REYKJAVIK, Iceland (AP) — A pair of seasoned performers received a warm welcome Wednesday in Iceland, where the two beluga whales that previously lived at an aquarium in China will help populate a sanctuary for formerly captive marine mammals.
Conservationists celebrated when a plane from Shanghai carrying the whales, named Little Gray and Little White after the colors of their skin, touched down at Iceland’s Keflavik International Airport.
“The whales did well on the flight and are in good shape,” logistic expert Sigurjon Sigurdsson said after the 12-year-old females were on the ground.
The whales, expected to reach 35 to 50 years of age, will be the first aquatic animals to inhabit the sanctuary for cetaceans off Iceland’s southern coast. Their home will be a 32,000-square-meter (344,445-square-foot) sea pen at a pristine creek called Klettsvik, accessible by whale-watching boats.
After an 11-hour flight, the pair’s tank was loaded onto a truck for a drive to a harbor and the last leg of their journey, a 30-minute boat ride to the Westman Islands archipelago. There, they are set to stay in a specially designed indoor pool for 40 days while caretakers increase their food intake to build up extra blubber for heat insulation.
The whales currently weigh about 900 kilos (1,980 pounds) and have strong appetites for herring – which was an essential airplane snack for the not-so-frequent flyers.
Little White and Little Gray were captured in Russian waters and sold to Changfeng Ocean World aquarium in Shanghai some 10 years ago. Beluga whales are native to the Arctic Ocean, not the North Atlantic surrounding Iceland. The International Union for Conservation of Nature estimates that 135,000 mature Beluga whales live in Arctic waters.
The Russian region is known for “whale jails” where orcas and beluga whales are available for purchase. Beluga whales carry a price tag of about $150,000, and many are reportedly sold to sea-parks in China, according to Russian news agency RIA Novosti.
The release of Little Gray and Little White reflects a worldwide movement against keeping whales and dolphins in captivity. The mission to relocate them began when Changfeng Ocean World was acquired by Merlin Entertainment, a British corporation that owns Legoland and other theme parks.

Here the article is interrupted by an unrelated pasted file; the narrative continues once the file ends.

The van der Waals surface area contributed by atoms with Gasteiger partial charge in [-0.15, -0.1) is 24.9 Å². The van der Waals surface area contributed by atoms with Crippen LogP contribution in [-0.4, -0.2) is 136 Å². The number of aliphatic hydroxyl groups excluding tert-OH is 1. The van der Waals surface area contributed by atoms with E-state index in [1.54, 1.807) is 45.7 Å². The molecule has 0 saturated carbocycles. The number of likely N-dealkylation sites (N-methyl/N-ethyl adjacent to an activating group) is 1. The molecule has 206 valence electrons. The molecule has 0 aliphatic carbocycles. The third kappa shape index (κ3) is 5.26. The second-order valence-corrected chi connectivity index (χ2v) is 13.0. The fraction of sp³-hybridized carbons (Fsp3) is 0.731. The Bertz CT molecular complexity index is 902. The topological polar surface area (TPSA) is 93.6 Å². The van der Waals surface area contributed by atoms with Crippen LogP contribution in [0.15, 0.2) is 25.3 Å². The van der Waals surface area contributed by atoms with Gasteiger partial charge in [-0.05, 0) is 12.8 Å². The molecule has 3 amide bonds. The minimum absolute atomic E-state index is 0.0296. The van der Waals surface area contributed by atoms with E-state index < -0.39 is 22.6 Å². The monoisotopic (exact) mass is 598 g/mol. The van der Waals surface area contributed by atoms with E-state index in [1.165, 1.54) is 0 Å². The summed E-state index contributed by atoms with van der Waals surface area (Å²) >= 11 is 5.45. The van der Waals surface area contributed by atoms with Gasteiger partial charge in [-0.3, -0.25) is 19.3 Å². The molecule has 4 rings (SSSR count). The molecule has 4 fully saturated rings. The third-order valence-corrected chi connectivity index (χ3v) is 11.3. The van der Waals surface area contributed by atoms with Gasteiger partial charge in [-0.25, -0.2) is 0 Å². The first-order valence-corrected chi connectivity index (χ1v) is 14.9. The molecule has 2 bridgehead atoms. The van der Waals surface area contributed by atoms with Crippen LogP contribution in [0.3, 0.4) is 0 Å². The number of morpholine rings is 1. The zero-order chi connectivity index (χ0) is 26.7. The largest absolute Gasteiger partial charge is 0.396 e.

The company, which has a policy against captive whales and dolphins, teamed up with the wildlife fund Sea Life Trust to spearhead the effort.
“We are sad to see them leave but we understand that they come from nature,” Iker Wang, head trainer at Chengfeng aquarium, said in a press statement.
Marianne Helene Rasmussen, a research professor at the University of Iceland, questioned what the massive operation accomplished. Whale-watching, to her, is about seeing the mammals in their natural surroundings.
“Why bring two whales, whose species is not naturally in Icelandic water, and keep them in captivity here?” Rasmussen said.
Despite the dramatic life change, Little White and Little Gray have not withdrawn from the public eye. Their presence on the Westman Islands is expected to be a drawcard for a town with 4,000 residents. One local tour operator is already taking bookings.
Westman Islands Mayor Iris Robertsdottir anticipates a massive celebration once the whales are released into the ocean later this summer. It won’t be the first time the town gathers at the harbor to welcome a whale.
In 1998, the male orca from the Hollywood film “Free Willy” was released into the same Klettsvik creek and prepared for freedom with “ocean walks.”
“That was a very different project,” Robertsdottir told The Associated Press. “These belugas are not being trained to eventually live in the wild. They will be fed and live only at Klettsvik.”
The whale, nick-named Keiko, died of pneumonia after a year in the wild. He kept being drawn to boats and other human activity, and never joined a wild orca pod.
Around 3,000 whales, dolphins and porpoises are held in tanks globally, according to wildlife charity Whale and Dolphin Conservation.
The Westman Islands project is privately funded. The cost has not been disclosed. Iceland media estimated the infrastructure alone cost around $15 million.